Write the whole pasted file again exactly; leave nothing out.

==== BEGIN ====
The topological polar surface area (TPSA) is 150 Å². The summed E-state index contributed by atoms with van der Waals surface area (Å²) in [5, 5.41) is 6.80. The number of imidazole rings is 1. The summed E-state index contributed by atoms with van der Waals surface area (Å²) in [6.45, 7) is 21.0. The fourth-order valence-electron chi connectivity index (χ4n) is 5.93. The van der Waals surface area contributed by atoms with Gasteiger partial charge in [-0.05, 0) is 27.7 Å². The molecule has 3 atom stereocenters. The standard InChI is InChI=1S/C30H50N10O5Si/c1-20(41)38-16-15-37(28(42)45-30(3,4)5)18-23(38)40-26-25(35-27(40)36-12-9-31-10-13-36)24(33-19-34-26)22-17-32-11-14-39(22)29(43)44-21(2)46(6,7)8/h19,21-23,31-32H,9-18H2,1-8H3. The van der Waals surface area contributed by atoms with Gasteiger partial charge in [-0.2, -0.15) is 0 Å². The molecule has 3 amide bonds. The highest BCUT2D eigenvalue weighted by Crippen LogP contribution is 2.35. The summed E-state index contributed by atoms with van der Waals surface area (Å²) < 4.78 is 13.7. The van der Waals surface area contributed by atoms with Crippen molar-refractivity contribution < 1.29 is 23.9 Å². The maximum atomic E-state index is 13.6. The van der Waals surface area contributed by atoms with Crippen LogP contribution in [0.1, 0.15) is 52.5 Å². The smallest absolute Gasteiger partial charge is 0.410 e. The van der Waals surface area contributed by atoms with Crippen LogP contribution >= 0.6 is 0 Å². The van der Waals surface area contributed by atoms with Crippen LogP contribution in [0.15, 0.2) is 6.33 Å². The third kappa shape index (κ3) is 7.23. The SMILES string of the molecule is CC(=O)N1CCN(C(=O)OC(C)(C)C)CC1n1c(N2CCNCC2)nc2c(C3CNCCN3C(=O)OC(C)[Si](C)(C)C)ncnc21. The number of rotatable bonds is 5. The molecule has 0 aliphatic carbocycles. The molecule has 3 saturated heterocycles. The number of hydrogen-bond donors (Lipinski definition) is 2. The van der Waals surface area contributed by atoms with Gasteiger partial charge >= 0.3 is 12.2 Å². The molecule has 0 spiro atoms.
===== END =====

The topological polar surface area (TPSA) is 150 Å². The summed E-state index contributed by atoms with van der Waals surface area (Å²) in [5, 5.41) is 6.80. The number of imidazole rings is 1. The summed E-state index contributed by atoms with van der Waals surface area (Å²) in [6.45, 7) is 21.0. The fourth-order valence-electron chi connectivity index (χ4n) is 5.93. The van der Waals surface area contributed by atoms with Gasteiger partial charge in [-0.05, 0) is 27.7 Å². The molecule has 3 atom stereocenters. The standard InChI is InChI=1S/C30H50N10O5Si/c1-20(41)38-16-15-37(28(42)45-30(3,4)5)18-23(38)40-26-25(35-27(40)36-12-9-31-10-13-36)24(33-19-34-26)22-17-32-11-14-39(22)29(43)44-21(2)46(6,7)8/h19,21-23,31-32H,9-18H2,1-8H3. The van der Waals surface area contributed by atoms with Gasteiger partial charge in [-0.2, -0.15) is 0 Å². The molecule has 3 amide bonds. The highest BCUT2D eigenvalue weighted by Crippen LogP contribution is 2.35. The summed E-state index contributed by atoms with van der Waals surface area (Å²) < 4.78 is 13.7. The van der Waals surface area contributed by atoms with Crippen molar-refractivity contribution < 1.29 is 23.9 Å². The maximum atomic E-state index is 13.6. The van der Waals surface area contributed by atoms with Crippen LogP contribution in [0.1, 0.15) is 52.5 Å². The smallest absolute Gasteiger partial charge is 0.410 e. The van der Waals surface area contributed by atoms with Crippen LogP contribution >= 0.6 is 0 Å². The van der Waals surface area contributed by atoms with Crippen LogP contribution in [0.15, 0.2) is 6.33 Å². The third kappa shape index (κ3) is 7.23. The SMILES string of the molecule is CC(=O)N1CCN(C(=O)OC(C)(C)C)CC1n1c(N2CCNCC2)nc2c(C3CNCCN3C(=O)OC(C)[Si](C)(C)C)ncnc21. The number of rotatable bonds is 5. The molecule has 0 aliphatic carbocycles. The molecule has 3 saturated heterocycles. The number of hydrogen-bond donors (Lipinski definition) is 2. The van der Waals surface area contributed by atoms with Gasteiger partial charge >= 0.3 is 12.2 Å². The molecule has 0 spiro atoms.